The impact of medical devices has been profound and far reaching. A survey conducted by the National Center for Health Statistics of the Centers for Disease Control and by the FDA's Center for Devices and Radiological Health estimated 11 million Americans in 1988 were alive with one or more implantable products, such as artificial joints, fixation
devices, intraocular lenses, pacemakers, or heart valves (Biomedical Market Newsletter, 1991). This industry has global significance and is one of the few in which the United States has a positive trade balance. It is estimated that in 1992 the U.S. medical device industry produced a $4.0 billion favorable trade balance on $39.7 billion in annual sales (Health Industry Manufacturers Association, 1994). The best measure of the impact of medical device technology, though, is in how it improves and sustains patients' lives. This must never be forgotten.
IMPACT OF PRODUCT LIABILITY
Despite the enormous contribution medical devices have made to the public health, it is a business that frightens many. This fear is largely a consequence of the possibility of liability exposure in the event of device malfunction or failure. As is the case in other businesses, the specter of product liability in medicine is peculiar to the United States. Its influence is growing and is having a chilling effect on innovation. It also damages global competitiveness and increases health care costs directly and indirectly. Ironically, the shadow of product liability may actually be keeping better performing products from the market rather than being a force for improvement.
The Suppliers' Dilemma
Typically, medical device manufacturers must rely on components and raw materials manufactured by other firms in order to produce their final products. While some implants, for instance those used in reconstructive plastic surgery, consist of a single, homogeneous material, the majority of devices integrate a broad range of technologies. In many instances these components are produced for other commercial applications but have also been qualified for use in medical applications.
The dilemma that exists for the raw material or component supplier can be illustrated by the following example. Consider for a moment the mechanical heart valve (Figure 2). To secure such valves to the heart, a fabric sewing ring encircles the valve. The valve is literally sewn into place by the surgeon, who sutures through the fabric into heart tissue. Certain polyester and polytetrafluoroethylene (PTFE) fibers have proven suitable for this use in more than 20 years of clinical experience. To the best of knowledge, there have been no adverse clinical events associated with the fabric or fiber.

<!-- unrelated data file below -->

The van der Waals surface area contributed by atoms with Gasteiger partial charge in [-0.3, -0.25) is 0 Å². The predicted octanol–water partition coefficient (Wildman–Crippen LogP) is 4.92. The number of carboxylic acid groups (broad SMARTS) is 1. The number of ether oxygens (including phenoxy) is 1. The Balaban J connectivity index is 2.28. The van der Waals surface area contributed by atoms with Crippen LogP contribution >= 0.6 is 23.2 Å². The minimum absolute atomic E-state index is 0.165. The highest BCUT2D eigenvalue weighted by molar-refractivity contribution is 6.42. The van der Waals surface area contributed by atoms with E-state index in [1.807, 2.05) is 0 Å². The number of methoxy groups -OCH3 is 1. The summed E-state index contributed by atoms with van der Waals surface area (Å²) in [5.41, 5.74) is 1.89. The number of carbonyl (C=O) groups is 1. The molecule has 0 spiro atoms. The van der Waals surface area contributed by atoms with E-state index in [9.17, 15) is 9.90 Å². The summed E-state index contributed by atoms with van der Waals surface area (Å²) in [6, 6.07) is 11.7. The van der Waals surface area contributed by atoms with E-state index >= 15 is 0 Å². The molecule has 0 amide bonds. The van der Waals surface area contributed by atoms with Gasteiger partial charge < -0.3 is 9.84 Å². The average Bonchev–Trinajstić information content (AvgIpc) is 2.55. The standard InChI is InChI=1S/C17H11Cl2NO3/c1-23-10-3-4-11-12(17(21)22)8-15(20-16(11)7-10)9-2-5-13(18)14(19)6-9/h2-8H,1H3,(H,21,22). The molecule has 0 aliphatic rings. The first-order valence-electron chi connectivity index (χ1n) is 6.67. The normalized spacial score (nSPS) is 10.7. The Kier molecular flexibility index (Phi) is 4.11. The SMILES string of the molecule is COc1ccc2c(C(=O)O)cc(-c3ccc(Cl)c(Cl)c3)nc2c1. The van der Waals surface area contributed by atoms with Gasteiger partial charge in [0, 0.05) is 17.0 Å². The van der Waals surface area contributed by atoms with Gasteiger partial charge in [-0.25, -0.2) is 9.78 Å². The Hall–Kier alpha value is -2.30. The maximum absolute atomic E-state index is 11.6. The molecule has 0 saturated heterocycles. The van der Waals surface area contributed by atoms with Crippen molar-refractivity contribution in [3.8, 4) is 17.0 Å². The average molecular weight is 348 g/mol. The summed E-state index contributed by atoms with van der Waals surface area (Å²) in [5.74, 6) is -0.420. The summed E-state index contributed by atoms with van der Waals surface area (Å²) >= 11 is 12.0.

Yet, a key manufacturer of the fibers notified the heart valve industry in 1993 that it will discourage future use of its material in permanently implantable products. The company had concluded that selling raw material could not be justified in light of the business risk of litigation from merely having their raw material in permanent implants.
Suppliers Become Liable, Too
Precedent has demonstrated that upstream raw material suppliers can and do get pulled into product liability cases even where they had no direct involvement in the design, specification, or manufacture of the final product. They are viewed as having deep pockets and become defendants. Despite the fact that suppliers of raw materials usually win in court and are found not liable, the cost of proving themselves innocent and the management attention that must be given the matter far exceed the business opportunity. For instance, a supplier can be subjected to hundreds of lawsuits for a medical product in which its material was used as an ingredient. The material can be procured on the open market through commercial supply-house channels without any direct involvement by the supplier in the specification, design, testing, or manufacture of the end product. The out-of-pocket legal costs can, and have, run into the millions of dollars on only dollars worth of raw materials sales.
The medical device industry has seen a growing list of highly reputable material supply companies such as Dow Chemical, Dow-Corning, and DuPont announce their intention to restrict sales to implant manufacturers. These companies have sharply reassessed the extent and manner in which they participate in medical devices. This has shifted the balance in the relationship between suppliers and manufacturers. Formerly, materials were supplied by large, sophisticated chemical companies, with well-established quality procedures, to smaller companies. Litigation has moved the market to a new relationship where small, often undercapitalized start-ups with no manufacturing history provide material to the device companies. Liability concerns have driven mature, technologically well-established firms from this market.
While the impact has been greatest for implanted polymeric and elastomeric materials, it has not been restricted to them. The adverse experience with product liability has caused suppliers of essentially all components used in implants to assess their willingness to supply. For example, certain well-established manufacturers of integrated circuits have refused to supply their chips for implanted devices.
Impacts of Short-Term Solutions